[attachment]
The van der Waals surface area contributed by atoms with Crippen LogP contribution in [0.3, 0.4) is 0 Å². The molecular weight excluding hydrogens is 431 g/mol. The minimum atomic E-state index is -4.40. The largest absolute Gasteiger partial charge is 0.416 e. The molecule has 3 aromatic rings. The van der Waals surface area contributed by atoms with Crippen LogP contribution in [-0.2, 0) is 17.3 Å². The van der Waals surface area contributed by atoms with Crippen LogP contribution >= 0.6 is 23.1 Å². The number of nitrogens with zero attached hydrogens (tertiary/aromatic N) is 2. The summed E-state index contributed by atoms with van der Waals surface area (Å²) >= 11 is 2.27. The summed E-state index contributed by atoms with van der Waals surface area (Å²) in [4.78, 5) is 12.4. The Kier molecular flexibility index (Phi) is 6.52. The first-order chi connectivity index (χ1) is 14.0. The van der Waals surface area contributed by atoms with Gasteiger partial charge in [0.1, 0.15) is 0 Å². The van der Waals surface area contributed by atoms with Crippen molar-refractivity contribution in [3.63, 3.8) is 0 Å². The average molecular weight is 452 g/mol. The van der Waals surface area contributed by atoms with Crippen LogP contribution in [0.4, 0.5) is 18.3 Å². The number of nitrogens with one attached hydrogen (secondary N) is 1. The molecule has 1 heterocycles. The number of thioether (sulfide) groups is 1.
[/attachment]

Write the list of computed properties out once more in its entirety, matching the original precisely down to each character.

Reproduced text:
The van der Waals surface area contributed by atoms with Crippen LogP contribution in [0.3, 0.4) is 0 Å². The molecular weight excluding hydrogens is 431 g/mol. The minimum atomic E-state index is -4.40. The largest absolute Gasteiger partial charge is 0.416 e. The molecule has 3 aromatic rings. The van der Waals surface area contributed by atoms with Crippen LogP contribution in [-0.2, 0) is 17.3 Å². The van der Waals surface area contributed by atoms with Crippen LogP contribution >= 0.6 is 23.1 Å². The number of nitrogens with zero attached hydrogens (tertiary/aromatic N) is 2. The summed E-state index contributed by atoms with van der Waals surface area (Å²) >= 11 is 2.27. The summed E-state index contributed by atoms with van der Waals surface area (Å²) in [4.78, 5) is 12.4. The Kier molecular flexibility index (Phi) is 6.52. The first-order chi connectivity index (χ1) is 14.0. The van der Waals surface area contributed by atoms with Gasteiger partial charge in [0.1, 0.15) is 0 Å². The van der Waals surface area contributed by atoms with Crippen molar-refractivity contribution in [3.63, 3.8) is 0 Å². The average molecular weight is 452 g/mol. The van der Waals surface area contributed by atoms with Crippen LogP contribution in [0.4, 0.5) is 18.3 Å². The number of nitrogens with one attached hydrogen (secondary N) is 1. The molecule has 1 heterocycles. The number of thioether (sulfide) groups is 1.